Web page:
Candidates speak before more than 60 people at meeting of Republicans
by PHILLIP WILLIAMS
Dec 26, 2013 | 1858 views | 0 0 comments | 33 33 recommendations | email to a friend | print
Some 14 candidates for offices ranging from Congress to Upshur County posts addressed the public quarterly meeting of the Upshur County Republican Party’s Executive Committee Saturday afternoon.

More than 60 persons attended the meeting at the Walking ‘S’ Steak House near Gilmer. Besides the candidates in the March 4 GOP primary, the audience also heard a representative of gubernatorial candidate Greg Abbott’s campaign.

Since no Democrats filed to run for county office for the first time in recent memory, and the only two elected Democratic officeholders in the county government aren’t seeking reelection in 2014, the GOP will take over all county offices in 2015 if its unopposed nominee for County Clerk, Terri Ross, defeats her Libertarian opponent, Peggy LaGrone.

“I think we all need to give ourselves a round of applause” for the Republicans’ progress in the county, Upshur GOP Chairman Cynthia Ridgeway told the audience.

Among the speakers were three of incumbent U.S. Rep. Ralph Hall’s opponents in the GOP primary—Lou Gigliotti, John Stacy and Tony Arterburn. (Hall represents part of Upshur County. Republican U.S. Rep. Louie Gohmert of Tyler, who represents the rest, is unpposed for reelection in the party’s primary.)

Gigliotto focused on criticizing the Environmental Protection Agency, saying EPA stands for “Employment Prevention Agency,” and that it should be abolished because it “will shut down anything with a smokestack.”

Texas has lost 80 percent of its manufacturing capacity, mainly due to the EPA, he said, and gives grants to “save the whale, save the earth—save everything but the humans.”

Stacy, a onetime city councilman who is an investment adviser in the insurance business, pledged to “never raise taxes” nor vote against business. He said he had fought Obamacare since 2009 and had fought the EPA in Austin for four months, but that Lt. Gov. David Dewhurst would not let legislation involving the EPA onto the floor of the Texas Senate, and that “Dewhurst looked me in the eye and told me ‘go to hell’ because he was never going to pass anything I wanted to pass.”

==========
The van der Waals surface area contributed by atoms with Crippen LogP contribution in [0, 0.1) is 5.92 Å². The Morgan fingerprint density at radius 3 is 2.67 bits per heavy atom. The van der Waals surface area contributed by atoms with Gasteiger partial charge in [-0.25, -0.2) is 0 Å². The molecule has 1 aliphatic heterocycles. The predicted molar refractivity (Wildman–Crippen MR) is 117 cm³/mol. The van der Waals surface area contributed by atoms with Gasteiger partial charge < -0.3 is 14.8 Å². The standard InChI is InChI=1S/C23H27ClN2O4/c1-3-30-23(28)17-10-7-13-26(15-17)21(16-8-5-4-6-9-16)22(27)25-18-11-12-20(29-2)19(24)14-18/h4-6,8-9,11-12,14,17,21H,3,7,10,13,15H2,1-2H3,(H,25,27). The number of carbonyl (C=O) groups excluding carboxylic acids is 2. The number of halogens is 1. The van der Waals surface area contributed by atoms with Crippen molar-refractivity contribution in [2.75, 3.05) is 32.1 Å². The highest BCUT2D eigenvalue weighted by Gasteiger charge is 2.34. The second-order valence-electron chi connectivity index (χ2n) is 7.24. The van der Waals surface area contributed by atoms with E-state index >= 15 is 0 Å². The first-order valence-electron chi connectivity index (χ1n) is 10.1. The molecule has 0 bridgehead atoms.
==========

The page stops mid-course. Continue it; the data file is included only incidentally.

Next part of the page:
Arterburn, who drew applause several times, called for repealing the Patriot Act, which he said is “being abused,” said the military has been “broken” by sending the same veterans over and over again to the same war zones, said “the income tax is destroying America,” and that he favored a revenue-neutral “fair tax,” and advocated repealing the Immigration Act of 1965.

Abbott’s representative, Saul Mendoza, said the state is “already number one in everything” but education, and that Abbott wanted children to have access to software and digital equipment.

Wayne Christian, a candidate for the Texas Railroad Commission, cited his record as a member of the Texas House for 14 years and said he had been endorsed by Texas Right to Life after “we defunded 22 Planned Parenthood clinics.”

The Railroad Commission no longer has anything to do with railroads, but regulates oil, gas and lignite, and those things are in danger if the Obama administration takes Texas “green” since “clean green energy” means everything but those, Christian warned.

Ralph Burgess, unopposed in the GOP primary for a seat on the 6th Court of Appeals, noted he has been a State District Judge the past 11 years in Bowie County, and said he wanted to meet people in the district covered by the Appeals Court.